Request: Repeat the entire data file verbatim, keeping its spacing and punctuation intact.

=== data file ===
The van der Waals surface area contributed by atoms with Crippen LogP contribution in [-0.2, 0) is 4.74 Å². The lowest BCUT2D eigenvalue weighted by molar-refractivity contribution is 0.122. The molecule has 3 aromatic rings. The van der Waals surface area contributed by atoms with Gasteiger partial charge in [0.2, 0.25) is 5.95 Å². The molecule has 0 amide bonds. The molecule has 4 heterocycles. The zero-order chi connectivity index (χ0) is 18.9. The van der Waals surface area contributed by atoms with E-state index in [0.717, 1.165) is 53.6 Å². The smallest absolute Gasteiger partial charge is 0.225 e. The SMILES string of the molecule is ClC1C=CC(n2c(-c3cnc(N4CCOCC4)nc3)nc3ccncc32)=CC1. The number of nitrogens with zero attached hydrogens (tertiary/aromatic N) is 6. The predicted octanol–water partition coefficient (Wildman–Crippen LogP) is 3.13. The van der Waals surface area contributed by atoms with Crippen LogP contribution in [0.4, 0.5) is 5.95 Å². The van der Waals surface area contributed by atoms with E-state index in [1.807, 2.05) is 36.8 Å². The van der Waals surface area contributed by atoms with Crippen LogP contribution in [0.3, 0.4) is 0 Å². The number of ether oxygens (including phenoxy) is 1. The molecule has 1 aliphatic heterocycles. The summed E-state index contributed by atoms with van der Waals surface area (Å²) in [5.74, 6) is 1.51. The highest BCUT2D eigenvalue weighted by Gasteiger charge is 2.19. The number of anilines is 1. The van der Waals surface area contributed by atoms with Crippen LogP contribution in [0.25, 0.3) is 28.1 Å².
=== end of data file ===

The van der Waals surface area contributed by atoms with Crippen LogP contribution in [-0.2, 0) is 4.74 Å². The lowest BCUT2D eigenvalue weighted by molar-refractivity contribution is 0.122. The molecule has 3 aromatic rings. The van der Waals surface area contributed by atoms with Gasteiger partial charge in [0.2, 0.25) is 5.95 Å². The molecule has 0 amide bonds. The molecule has 4 heterocycles. The zero-order chi connectivity index (χ0) is 18.9. The van der Waals surface area contributed by atoms with E-state index in [0.717, 1.165) is 53.6 Å². The smallest absolute Gasteiger partial charge is 0.225 e. The SMILES string of the molecule is ClC1C=CC(n2c(-c3cnc(N4CCOCC4)nc3)nc3ccncc32)=CC1. The number of nitrogens with zero attached hydrogens (tertiary/aromatic N) is 6. The predicted octanol–water partition coefficient (Wildman–Crippen LogP) is 3.13. The van der Waals surface area contributed by atoms with Crippen LogP contribution in [0.4, 0.5) is 5.95 Å². The van der Waals surface area contributed by atoms with E-state index in [1.807, 2.05) is 36.8 Å². The van der Waals surface area contributed by atoms with Crippen LogP contribution in [0.3, 0.4) is 0 Å². The number of ether oxygens (including phenoxy) is 1. The molecule has 1 aliphatic heterocycles. The summed E-state index contributed by atoms with van der Waals surface area (Å²) in [5.74, 6) is 1.51. The highest BCUT2D eigenvalue weighted by Gasteiger charge is 2.19. The number of anilines is 1. The van der Waals surface area contributed by atoms with Crippen LogP contribution in [0.25, 0.3) is 28.1 Å².